Are RLS Movements Voluntary or Involuntary?
I have had restless legs syndrome (RLS) my entire life. That’s coming up on 56 years now — quite a long time to be wriggling and jiggling.
For much of my life, I have had people tell me to stop moving, and you know what? It’s jolly hard.
I also have periodic limb movement disorder (PLMD), which generally only affects me while I sleep. The movements with PLMD are completely involuntary. I have woken myself up with leg jerking. I have most definitely woken my husband up – so much so he occasionally suggests I might be more comfortable in the spare bed. And very occasionally, I will have PLMD movements during the day – usually when I’m at rest and my arm or leg just flies out in a big twitch. I get quite a surprise.
But are RLS movements voluntary? I find it is a difficult thing to answer.
What my RLS feels like
For me, the sensations of RLS are like a swarm of beetles cascading down my leg – from my lower back down to my ankles. There is a deep ache associated with the moving sensations. When I move my legs, the ache is eased. It doesn’t go away, but it is less distressing.
During the day, when I’m seated – like now, while I’m typing – I just jiggle like a well-dangled teabag. There’s nobody here to bother. If I try and sit still, the sensations build and build until they’re at bursting point and the desire to move my legs and release the tension is overwhelming. It’s like a spring under tension – it just can’t stay there for too long.
I can start and stop RLS movements
But I can stop the movements. It’s uncomfortable and I can’t stop them indefinitely, but I can stop. Therefore, I consider the movements to be voluntary. I make the decision as to when I can stop and start. If nobody is around to be disturbed, I can jiggle continuously (like now). If there are people nearby who are impacted by my movements, I can stop for short periods of time then engage in much more subtle movements, like pelvic floor exercises or slow stretches.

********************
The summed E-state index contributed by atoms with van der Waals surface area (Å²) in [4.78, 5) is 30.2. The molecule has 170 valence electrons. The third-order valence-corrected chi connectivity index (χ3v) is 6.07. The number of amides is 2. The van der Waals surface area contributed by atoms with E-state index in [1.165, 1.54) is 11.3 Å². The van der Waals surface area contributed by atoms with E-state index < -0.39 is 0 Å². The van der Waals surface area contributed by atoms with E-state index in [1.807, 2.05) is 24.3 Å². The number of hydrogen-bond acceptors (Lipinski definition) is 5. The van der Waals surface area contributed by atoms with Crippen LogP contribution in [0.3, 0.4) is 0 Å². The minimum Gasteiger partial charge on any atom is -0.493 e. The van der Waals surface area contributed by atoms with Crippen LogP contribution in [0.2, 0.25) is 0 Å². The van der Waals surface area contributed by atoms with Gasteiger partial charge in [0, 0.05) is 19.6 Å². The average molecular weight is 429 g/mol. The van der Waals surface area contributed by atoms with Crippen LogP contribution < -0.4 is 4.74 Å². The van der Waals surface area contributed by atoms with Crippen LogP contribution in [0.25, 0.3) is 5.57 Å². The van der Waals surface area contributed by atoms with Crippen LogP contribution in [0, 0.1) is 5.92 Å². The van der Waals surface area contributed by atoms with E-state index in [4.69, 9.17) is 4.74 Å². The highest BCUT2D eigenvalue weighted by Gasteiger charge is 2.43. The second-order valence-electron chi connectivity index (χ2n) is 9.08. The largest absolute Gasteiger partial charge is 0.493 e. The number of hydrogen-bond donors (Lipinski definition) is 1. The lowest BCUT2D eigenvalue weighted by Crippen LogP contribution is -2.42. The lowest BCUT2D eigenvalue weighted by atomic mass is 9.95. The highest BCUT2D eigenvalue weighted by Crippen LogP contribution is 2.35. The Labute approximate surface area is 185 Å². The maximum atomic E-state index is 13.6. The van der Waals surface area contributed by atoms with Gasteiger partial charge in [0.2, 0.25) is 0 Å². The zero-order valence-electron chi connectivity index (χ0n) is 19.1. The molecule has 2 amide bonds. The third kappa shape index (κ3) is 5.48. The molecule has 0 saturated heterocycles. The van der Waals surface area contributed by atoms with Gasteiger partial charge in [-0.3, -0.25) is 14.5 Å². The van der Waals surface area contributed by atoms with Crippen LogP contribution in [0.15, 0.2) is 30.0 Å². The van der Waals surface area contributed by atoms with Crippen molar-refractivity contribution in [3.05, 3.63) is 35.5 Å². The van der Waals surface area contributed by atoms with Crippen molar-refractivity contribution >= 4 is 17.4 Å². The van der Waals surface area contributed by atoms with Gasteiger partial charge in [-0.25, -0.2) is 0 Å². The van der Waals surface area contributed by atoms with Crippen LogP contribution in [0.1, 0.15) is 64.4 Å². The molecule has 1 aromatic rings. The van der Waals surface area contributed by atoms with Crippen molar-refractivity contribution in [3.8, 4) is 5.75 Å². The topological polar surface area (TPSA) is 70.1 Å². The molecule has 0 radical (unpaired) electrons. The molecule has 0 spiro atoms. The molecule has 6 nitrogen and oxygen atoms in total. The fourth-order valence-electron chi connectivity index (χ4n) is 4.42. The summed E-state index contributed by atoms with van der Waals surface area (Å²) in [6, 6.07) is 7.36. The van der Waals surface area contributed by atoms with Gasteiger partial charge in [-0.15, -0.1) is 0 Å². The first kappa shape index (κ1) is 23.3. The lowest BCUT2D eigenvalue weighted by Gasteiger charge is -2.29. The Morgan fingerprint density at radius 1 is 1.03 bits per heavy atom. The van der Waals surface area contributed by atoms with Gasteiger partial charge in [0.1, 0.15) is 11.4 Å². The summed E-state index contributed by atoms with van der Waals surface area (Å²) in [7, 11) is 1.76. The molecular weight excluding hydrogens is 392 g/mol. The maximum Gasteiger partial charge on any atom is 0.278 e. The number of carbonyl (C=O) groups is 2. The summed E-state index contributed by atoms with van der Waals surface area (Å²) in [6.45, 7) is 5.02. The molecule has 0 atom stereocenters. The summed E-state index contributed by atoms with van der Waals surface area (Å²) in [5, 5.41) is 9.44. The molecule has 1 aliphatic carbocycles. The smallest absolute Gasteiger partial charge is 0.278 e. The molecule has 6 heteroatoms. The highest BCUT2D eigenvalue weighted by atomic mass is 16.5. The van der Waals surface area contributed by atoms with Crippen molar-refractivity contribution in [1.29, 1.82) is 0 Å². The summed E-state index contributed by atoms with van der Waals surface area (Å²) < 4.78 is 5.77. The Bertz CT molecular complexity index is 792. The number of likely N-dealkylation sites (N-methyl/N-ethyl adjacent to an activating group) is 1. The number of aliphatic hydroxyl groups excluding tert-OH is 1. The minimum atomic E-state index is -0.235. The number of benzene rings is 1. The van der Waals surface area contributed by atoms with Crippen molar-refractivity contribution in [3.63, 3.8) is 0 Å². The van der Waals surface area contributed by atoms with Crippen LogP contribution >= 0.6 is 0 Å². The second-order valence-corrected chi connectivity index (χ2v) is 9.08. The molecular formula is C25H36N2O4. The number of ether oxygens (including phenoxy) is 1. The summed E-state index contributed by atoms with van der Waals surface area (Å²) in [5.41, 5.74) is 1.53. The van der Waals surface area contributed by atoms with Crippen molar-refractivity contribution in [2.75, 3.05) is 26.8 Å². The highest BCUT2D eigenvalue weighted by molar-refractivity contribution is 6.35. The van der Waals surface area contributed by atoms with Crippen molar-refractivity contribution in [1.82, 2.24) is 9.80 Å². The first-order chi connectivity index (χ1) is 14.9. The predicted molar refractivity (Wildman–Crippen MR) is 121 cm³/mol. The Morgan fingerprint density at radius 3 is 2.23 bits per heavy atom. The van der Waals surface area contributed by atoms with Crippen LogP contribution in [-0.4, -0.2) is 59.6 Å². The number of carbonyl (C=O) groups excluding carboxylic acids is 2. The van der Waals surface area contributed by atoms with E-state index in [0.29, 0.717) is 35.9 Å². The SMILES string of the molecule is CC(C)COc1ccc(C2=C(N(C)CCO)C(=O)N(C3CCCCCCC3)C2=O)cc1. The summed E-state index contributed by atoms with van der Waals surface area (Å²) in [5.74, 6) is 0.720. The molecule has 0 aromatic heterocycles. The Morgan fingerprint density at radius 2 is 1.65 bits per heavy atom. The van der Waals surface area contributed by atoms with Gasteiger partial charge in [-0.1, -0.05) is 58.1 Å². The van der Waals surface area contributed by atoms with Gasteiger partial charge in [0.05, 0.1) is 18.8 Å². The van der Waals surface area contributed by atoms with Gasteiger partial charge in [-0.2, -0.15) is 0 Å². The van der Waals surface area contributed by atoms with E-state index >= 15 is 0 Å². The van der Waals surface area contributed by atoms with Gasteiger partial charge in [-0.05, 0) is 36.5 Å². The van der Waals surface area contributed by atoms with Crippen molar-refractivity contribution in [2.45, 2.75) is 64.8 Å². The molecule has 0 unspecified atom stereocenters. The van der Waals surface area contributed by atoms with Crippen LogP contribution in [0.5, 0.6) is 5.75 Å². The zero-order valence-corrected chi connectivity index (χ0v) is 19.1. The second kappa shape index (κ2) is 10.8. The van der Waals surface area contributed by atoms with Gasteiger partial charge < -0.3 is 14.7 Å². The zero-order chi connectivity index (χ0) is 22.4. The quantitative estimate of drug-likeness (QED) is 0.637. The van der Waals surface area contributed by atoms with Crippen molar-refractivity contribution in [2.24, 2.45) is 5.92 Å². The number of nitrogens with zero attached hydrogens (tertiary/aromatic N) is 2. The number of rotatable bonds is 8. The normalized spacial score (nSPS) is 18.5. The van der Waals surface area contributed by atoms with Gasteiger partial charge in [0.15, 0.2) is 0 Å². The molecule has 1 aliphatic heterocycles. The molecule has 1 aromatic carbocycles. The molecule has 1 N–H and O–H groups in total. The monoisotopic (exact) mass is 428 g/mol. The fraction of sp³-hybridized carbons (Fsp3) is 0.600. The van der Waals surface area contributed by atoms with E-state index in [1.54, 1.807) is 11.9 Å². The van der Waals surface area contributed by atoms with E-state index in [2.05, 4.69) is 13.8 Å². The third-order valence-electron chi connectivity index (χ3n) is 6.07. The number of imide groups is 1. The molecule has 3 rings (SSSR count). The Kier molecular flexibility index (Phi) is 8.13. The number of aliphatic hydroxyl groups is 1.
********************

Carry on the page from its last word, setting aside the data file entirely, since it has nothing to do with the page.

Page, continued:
Involuntary movements and diseases
There are diseases – some of them quite significant – that are characterised by involuntary movements or impairment of voluntary movements. And there are times when I’ve been asked if I have those diseases.
Huntington’s disease, Parkinson’s disease, attention-deficit/hyperactivity disorder, Sydenham’s Chorea, rheumatic rever. I’m sure there are many more.1-5
If you’re ever concerned about what type of movements you are experiencing, the Mayo Clinic has excellent descriptions of the signs and symptoms of most diseases, including restless legs syndrome.6
Tremor is not the same as restlessness
It is also worth noting that a tremor is different from restlessness. Many of the diseases listed above may cause a tremor. Many medications can have side effects that include tremors. There is also a condition called an essential tremor that has no other symptoms aside from a tremor.7
I have experienced tremors related to medication side effects (lithium). And there is a strong genetic history of essential tremor in my family. I seem to be in the early stages of developing a mild shake.
Tremor is involuntary
But a tremor is not the same as RLS. It feels completely different. It is not voluntary and it cannot be stopped. My RLS movements are intensely uncomfortable, but I can exert control and stop them when necessary. I feel that being able to distinguish between voluntary and involuntary movements is important and should be discussed with your doctor as there are many associated conditions.
RLS and tremor are a part of my life
While there are times when RLS has driven me to the brink of insanity, I am conscious of the fact that it is not a fatal disease. It worsens over time, but it won’t kill me. Same for the essential tremor.
I find that most of the time, I barely notice my restlessness and tremor. They are just a part of my life. It is when I have to try and exert a modicum of control over the moments that it becomes clear exactly what I can and cannot control. I am grateful that with RLS, there is at least a modicum of control.
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